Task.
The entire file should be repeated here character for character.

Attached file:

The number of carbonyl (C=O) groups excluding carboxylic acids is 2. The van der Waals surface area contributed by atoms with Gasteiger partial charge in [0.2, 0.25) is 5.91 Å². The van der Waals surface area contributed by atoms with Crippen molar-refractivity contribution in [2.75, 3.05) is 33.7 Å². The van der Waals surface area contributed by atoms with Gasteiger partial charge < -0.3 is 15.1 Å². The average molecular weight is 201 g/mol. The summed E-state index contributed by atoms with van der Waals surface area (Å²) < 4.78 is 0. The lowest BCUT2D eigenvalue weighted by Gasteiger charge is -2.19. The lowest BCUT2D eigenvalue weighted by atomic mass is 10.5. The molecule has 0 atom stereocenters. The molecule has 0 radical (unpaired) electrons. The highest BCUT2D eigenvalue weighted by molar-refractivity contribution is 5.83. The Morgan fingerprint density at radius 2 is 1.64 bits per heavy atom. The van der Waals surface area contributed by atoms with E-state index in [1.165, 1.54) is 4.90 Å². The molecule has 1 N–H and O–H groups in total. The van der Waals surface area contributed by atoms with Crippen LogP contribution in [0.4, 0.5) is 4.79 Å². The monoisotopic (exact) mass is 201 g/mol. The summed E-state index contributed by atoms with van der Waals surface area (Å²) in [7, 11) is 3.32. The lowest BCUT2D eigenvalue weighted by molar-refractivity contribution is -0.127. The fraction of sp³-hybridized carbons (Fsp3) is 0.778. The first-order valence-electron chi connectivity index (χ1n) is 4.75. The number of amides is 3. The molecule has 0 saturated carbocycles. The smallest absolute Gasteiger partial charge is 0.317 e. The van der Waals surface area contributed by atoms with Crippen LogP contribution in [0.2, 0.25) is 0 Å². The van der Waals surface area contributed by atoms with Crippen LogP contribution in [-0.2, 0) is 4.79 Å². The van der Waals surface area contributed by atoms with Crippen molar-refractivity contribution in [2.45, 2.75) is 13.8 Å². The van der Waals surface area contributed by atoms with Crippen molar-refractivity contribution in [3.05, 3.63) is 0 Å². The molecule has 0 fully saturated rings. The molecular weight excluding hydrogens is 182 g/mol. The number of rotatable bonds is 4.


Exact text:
The number of carbonyl (C=O) groups excluding carboxylic acids is 2. The van der Waals surface area contributed by atoms with Gasteiger partial charge in [0.2, 0.25) is 5.91 Å². The van der Waals surface area contributed by atoms with Crippen molar-refractivity contribution in [2.75, 3.05) is 33.7 Å². The van der Waals surface area contributed by atoms with Gasteiger partial charge < -0.3 is 15.1 Å². The average molecular weight is 201 g/mol. The summed E-state index contributed by atoms with van der Waals surface area (Å²) < 4.78 is 0. The lowest BCUT2D eigenvalue weighted by Gasteiger charge is -2.19. The lowest BCUT2D eigenvalue weighted by atomic mass is 10.5. The molecule has 0 atom stereocenters. The molecule has 0 radical (unpaired) electrons. The highest BCUT2D eigenvalue weighted by molar-refractivity contribution is 5.83. The Morgan fingerprint density at radius 2 is 1.64 bits per heavy atom. The van der Waals surface area contributed by atoms with E-state index in [1.165, 1.54) is 4.90 Å². The molecule has 1 N–H and O–H groups in total. The van der Waals surface area contributed by atoms with Crippen LogP contribution in [0.4, 0.5) is 4.79 Å². The monoisotopic (exact) mass is 201 g/mol. The summed E-state index contributed by atoms with van der Waals surface area (Å²) in [7, 11) is 3.32. The lowest BCUT2D eigenvalue weighted by molar-refractivity contribution is -0.127. The fraction of sp³-hybridized carbons (Fsp3) is 0.778. The first-order valence-electron chi connectivity index (χ1n) is 4.75. The number of amides is 3. The molecule has 0 saturated carbocycles. The smallest absolute Gasteiger partial charge is 0.317 e. The van der Waals surface area contributed by atoms with Crippen LogP contribution in [0.2, 0.25) is 0 Å². The van der Waals surface area contributed by atoms with Crippen LogP contribution in [-0.2, 0) is 4.79 Å². The van der Waals surface area contributed by atoms with Crippen molar-refractivity contribution in [2.45, 2.75) is 13.8 Å². The van der Waals surface area contributed by atoms with Crippen molar-refractivity contribution in [3.05, 3.63) is 0 Å². The molecule has 0 fully saturated rings. The molecular weight excluding hydrogens is 182 g/mol. The number of rotatable bonds is 4.